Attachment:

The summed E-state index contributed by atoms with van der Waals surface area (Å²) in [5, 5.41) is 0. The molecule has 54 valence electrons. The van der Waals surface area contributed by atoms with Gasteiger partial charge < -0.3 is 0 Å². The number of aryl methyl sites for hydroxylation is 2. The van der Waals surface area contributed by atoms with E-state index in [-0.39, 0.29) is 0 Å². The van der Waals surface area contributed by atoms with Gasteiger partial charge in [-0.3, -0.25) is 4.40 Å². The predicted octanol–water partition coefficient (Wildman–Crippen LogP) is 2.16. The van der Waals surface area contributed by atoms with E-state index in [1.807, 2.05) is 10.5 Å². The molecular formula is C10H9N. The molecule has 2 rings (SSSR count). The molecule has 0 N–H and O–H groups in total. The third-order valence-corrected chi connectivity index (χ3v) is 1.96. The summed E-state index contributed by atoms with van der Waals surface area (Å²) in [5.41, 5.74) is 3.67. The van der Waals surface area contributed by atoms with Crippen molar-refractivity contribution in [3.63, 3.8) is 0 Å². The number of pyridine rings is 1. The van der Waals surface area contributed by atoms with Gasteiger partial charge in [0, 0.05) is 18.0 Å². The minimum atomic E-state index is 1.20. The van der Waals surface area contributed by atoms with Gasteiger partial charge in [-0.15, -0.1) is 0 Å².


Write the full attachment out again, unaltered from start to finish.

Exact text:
The summed E-state index contributed by atoms with van der Waals surface area (Å²) in [5, 5.41) is 0. The molecule has 54 valence electrons. The van der Waals surface area contributed by atoms with Gasteiger partial charge < -0.3 is 0 Å². The number of aryl methyl sites for hydroxylation is 2. The van der Waals surface area contributed by atoms with E-state index in [-0.39, 0.29) is 0 Å². The van der Waals surface area contributed by atoms with Gasteiger partial charge in [-0.3, -0.25) is 4.40 Å². The predicted octanol–water partition coefficient (Wildman–Crippen LogP) is 2.16. The van der Waals surface area contributed by atoms with E-state index in [1.807, 2.05) is 10.5 Å². The molecular formula is C10H9N. The molecule has 2 rings (SSSR count). The molecule has 0 N–H and O–H groups in total. The third-order valence-corrected chi connectivity index (χ3v) is 1.96. The summed E-state index contributed by atoms with van der Waals surface area (Å²) in [5.41, 5.74) is 3.67. The van der Waals surface area contributed by atoms with Crippen molar-refractivity contribution in [3.63, 3.8) is 0 Å². The number of pyridine rings is 1. The van der Waals surface area contributed by atoms with Gasteiger partial charge in [0, 0.05) is 18.0 Å². The minimum atomic E-state index is 1.20. The van der Waals surface area contributed by atoms with Gasteiger partial charge in [-0.15, -0.1) is 0 Å².